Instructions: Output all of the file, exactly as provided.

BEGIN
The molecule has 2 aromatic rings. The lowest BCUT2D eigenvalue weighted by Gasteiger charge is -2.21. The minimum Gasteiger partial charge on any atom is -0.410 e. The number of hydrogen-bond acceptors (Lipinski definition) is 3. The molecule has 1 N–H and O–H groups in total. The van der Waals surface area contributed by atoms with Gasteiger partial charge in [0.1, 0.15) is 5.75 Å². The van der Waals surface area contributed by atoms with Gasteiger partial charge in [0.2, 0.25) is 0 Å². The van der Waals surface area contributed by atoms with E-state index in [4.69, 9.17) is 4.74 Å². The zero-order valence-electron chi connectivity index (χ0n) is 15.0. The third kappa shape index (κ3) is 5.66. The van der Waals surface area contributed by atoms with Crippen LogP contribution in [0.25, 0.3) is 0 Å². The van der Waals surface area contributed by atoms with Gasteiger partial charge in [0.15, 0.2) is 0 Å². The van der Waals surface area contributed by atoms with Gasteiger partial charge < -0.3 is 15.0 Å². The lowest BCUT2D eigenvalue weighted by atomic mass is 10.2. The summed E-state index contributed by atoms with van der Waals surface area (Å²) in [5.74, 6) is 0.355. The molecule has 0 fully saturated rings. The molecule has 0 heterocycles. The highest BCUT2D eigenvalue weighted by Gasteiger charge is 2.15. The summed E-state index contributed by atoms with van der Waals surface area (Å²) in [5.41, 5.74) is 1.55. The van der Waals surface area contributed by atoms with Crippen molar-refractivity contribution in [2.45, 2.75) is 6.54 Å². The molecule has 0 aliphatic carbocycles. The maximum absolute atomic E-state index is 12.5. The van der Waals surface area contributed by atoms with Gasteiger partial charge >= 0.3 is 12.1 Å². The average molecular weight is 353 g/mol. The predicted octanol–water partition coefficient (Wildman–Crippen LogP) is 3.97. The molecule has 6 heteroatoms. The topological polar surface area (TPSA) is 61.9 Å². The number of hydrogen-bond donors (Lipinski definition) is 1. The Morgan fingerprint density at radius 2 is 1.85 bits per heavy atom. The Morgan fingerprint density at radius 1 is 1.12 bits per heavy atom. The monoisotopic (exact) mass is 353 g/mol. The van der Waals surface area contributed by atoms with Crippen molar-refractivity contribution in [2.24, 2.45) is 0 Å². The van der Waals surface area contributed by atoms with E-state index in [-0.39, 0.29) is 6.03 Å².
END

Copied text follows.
The molecule has 2 aromatic rings. The lowest BCUT2D eigenvalue weighted by Gasteiger charge is -2.21. The minimum Gasteiger partial charge on any atom is -0.410 e. The number of hydrogen-bond acceptors (Lipinski definition) is 3. The molecule has 1 N–H and O–H groups in total. The van der Waals surface area contributed by atoms with Gasteiger partial charge in [0.1, 0.15) is 5.75 Å². The van der Waals surface area contributed by atoms with Gasteiger partial charge in [0.2, 0.25) is 0 Å². The van der Waals surface area contributed by atoms with E-state index in [4.69, 9.17) is 4.74 Å². The zero-order valence-electron chi connectivity index (χ0n) is 15.0. The third kappa shape index (κ3) is 5.66. The van der Waals surface area contributed by atoms with Crippen LogP contribution in [0.25, 0.3) is 0 Å². The van der Waals surface area contributed by atoms with Gasteiger partial charge in [0.15, 0.2) is 0 Å². The van der Waals surface area contributed by atoms with Gasteiger partial charge < -0.3 is 15.0 Å². The lowest BCUT2D eigenvalue weighted by atomic mass is 10.2. The summed E-state index contributed by atoms with van der Waals surface area (Å²) in [5.74, 6) is 0.355. The molecule has 0 fully saturated rings. The molecule has 0 heterocycles. The highest BCUT2D eigenvalue weighted by Gasteiger charge is 2.15. The summed E-state index contributed by atoms with van der Waals surface area (Å²) in [5.41, 5.74) is 1.55. The van der Waals surface area contributed by atoms with Crippen molar-refractivity contribution in [2.45, 2.75) is 6.54 Å². The molecule has 0 aliphatic carbocycles. The maximum absolute atomic E-state index is 12.5. The van der Waals surface area contributed by atoms with Gasteiger partial charge >= 0.3 is 12.1 Å². The average molecular weight is 353 g/mol. The predicted octanol–water partition coefficient (Wildman–Crippen LogP) is 3.97. The molecule has 6 heteroatoms. The topological polar surface area (TPSA) is 61.9 Å². The number of hydrogen-bond donors (Lipinski definition) is 1. The Morgan fingerprint density at radius 2 is 1.85 bits per heavy atom. The Morgan fingerprint density at radius 1 is 1.12 bits per heavy atom. The monoisotopic (exact) mass is 353 g/mol. The van der Waals surface area contributed by atoms with Crippen molar-refractivity contribution in [2.24, 2.45) is 0 Å². The van der Waals surface area contributed by atoms with E-state index in [-0.39, 0.29) is 6.03 Å².